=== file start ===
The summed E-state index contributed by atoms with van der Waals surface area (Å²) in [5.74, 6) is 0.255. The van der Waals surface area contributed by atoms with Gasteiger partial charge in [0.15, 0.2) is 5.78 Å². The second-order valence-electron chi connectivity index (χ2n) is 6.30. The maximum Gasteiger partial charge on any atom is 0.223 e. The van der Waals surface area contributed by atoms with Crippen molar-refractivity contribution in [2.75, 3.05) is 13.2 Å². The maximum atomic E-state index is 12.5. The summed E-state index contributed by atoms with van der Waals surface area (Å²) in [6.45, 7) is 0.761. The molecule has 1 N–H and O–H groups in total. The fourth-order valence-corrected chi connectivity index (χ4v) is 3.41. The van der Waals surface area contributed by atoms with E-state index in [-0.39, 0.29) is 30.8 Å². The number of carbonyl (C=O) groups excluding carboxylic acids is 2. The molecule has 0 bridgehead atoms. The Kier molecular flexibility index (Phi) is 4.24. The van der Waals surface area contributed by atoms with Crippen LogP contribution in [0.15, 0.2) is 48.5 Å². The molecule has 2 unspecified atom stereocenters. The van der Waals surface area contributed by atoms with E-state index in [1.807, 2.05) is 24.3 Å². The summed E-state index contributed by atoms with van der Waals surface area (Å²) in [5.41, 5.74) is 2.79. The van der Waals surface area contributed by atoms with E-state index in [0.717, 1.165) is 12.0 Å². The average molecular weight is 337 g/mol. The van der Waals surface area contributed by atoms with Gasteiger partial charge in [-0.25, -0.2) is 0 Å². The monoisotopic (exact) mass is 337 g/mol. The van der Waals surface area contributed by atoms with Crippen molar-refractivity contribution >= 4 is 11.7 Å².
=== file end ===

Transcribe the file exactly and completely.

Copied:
The summed E-state index contributed by atoms with van der Waals surface area (Å²) in [5.74, 6) is 0.255. The van der Waals surface area contributed by atoms with Gasteiger partial charge in [0.15, 0.2) is 5.78 Å². The second-order valence-electron chi connectivity index (χ2n) is 6.30. The maximum Gasteiger partial charge on any atom is 0.223 e. The van der Waals surface area contributed by atoms with Crippen molar-refractivity contribution in [2.75, 3.05) is 13.2 Å². The maximum atomic E-state index is 12.5. The summed E-state index contributed by atoms with van der Waals surface area (Å²) in [6.45, 7) is 0.761. The molecule has 1 N–H and O–H groups in total. The fourth-order valence-corrected chi connectivity index (χ4v) is 3.41. The van der Waals surface area contributed by atoms with E-state index in [-0.39, 0.29) is 30.8 Å². The number of carbonyl (C=O) groups excluding carboxylic acids is 2. The molecule has 0 bridgehead atoms. The Kier molecular flexibility index (Phi) is 4.24. The van der Waals surface area contributed by atoms with Crippen LogP contribution in [0.15, 0.2) is 48.5 Å². The molecule has 2 unspecified atom stereocenters. The van der Waals surface area contributed by atoms with E-state index in [1.807, 2.05) is 24.3 Å². The summed E-state index contributed by atoms with van der Waals surface area (Å²) in [5.41, 5.74) is 2.79. The van der Waals surface area contributed by atoms with E-state index in [0.717, 1.165) is 12.0 Å². The average molecular weight is 337 g/mol. The van der Waals surface area contributed by atoms with Gasteiger partial charge in [-0.25, -0.2) is 0 Å². The monoisotopic (exact) mass is 337 g/mol. The van der Waals surface area contributed by atoms with Crippen molar-refractivity contribution >= 4 is 11.7 Å².